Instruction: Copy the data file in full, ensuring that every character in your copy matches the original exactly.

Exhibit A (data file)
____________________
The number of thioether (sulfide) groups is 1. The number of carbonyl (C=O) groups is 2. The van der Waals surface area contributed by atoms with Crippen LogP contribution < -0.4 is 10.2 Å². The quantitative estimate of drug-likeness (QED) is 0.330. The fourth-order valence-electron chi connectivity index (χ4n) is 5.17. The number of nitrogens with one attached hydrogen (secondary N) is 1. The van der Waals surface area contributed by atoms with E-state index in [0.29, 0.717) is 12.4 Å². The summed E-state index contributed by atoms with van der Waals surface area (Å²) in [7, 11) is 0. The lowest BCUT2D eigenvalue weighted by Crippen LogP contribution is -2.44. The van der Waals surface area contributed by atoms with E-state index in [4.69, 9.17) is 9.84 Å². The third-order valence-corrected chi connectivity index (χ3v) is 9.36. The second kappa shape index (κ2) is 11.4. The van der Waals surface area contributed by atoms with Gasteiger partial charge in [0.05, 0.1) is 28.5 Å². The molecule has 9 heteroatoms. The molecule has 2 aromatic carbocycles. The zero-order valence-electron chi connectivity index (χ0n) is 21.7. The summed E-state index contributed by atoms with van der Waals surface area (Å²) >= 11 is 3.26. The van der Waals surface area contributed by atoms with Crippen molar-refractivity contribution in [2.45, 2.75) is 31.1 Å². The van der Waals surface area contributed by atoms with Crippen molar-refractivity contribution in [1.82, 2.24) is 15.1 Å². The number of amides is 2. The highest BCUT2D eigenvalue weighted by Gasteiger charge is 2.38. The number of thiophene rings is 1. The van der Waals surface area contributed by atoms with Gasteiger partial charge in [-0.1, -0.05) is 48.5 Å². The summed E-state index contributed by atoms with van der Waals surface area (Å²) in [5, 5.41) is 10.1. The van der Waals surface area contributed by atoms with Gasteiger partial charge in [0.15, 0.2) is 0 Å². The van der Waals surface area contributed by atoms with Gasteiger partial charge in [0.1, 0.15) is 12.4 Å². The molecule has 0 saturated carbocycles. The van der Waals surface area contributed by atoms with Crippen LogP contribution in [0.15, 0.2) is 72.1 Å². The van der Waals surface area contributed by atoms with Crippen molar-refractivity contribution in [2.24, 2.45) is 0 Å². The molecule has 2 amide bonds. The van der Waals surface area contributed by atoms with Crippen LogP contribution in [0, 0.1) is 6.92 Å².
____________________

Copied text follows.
The number of thioether (sulfide) groups is 1. The number of carbonyl (C=O) groups is 2. The van der Waals surface area contributed by atoms with Crippen LogP contribution < -0.4 is 10.2 Å². The quantitative estimate of drug-likeness (QED) is 0.330. The fourth-order valence-electron chi connectivity index (χ4n) is 5.17. The number of nitrogens with one attached hydrogen (secondary N) is 1. The van der Waals surface area contributed by atoms with E-state index in [0.29, 0.717) is 12.4 Å². The summed E-state index contributed by atoms with van der Waals surface area (Å²) in [7, 11) is 0. The lowest BCUT2D eigenvalue weighted by Crippen LogP contribution is -2.44. The van der Waals surface area contributed by atoms with E-state index in [4.69, 9.17) is 9.84 Å². The third-order valence-corrected chi connectivity index (χ3v) is 9.36. The second kappa shape index (κ2) is 11.4. The van der Waals surface area contributed by atoms with Gasteiger partial charge in [0.05, 0.1) is 28.5 Å². The molecule has 9 heteroatoms. The molecule has 2 aromatic carbocycles. The zero-order valence-electron chi connectivity index (χ0n) is 21.7. The summed E-state index contributed by atoms with van der Waals surface area (Å²) >= 11 is 3.26. The van der Waals surface area contributed by atoms with Crippen molar-refractivity contribution in [2.45, 2.75) is 31.1 Å². The van der Waals surface area contributed by atoms with Crippen molar-refractivity contribution in [1.82, 2.24) is 15.1 Å². The number of amides is 2. The highest BCUT2D eigenvalue weighted by Gasteiger charge is 2.38. The number of thiophene rings is 1. The van der Waals surface area contributed by atoms with Gasteiger partial charge in [-0.1, -0.05) is 48.5 Å². The summed E-state index contributed by atoms with van der Waals surface area (Å²) in [5, 5.41) is 10.1. The van der Waals surface area contributed by atoms with Gasteiger partial charge in [0.15, 0.2) is 0 Å². The van der Waals surface area contributed by atoms with Gasteiger partial charge in [0.1, 0.15) is 12.4 Å². The molecule has 0 saturated carbocycles. The van der Waals surface area contributed by atoms with Crippen LogP contribution in [0.15, 0.2) is 72.1 Å². The van der Waals surface area contributed by atoms with Crippen molar-refractivity contribution in [2.24, 2.45) is 0 Å². The molecule has 2 amide bonds. The van der Waals surface area contributed by atoms with Crippen LogP contribution in [0, 0.1) is 6.92 Å².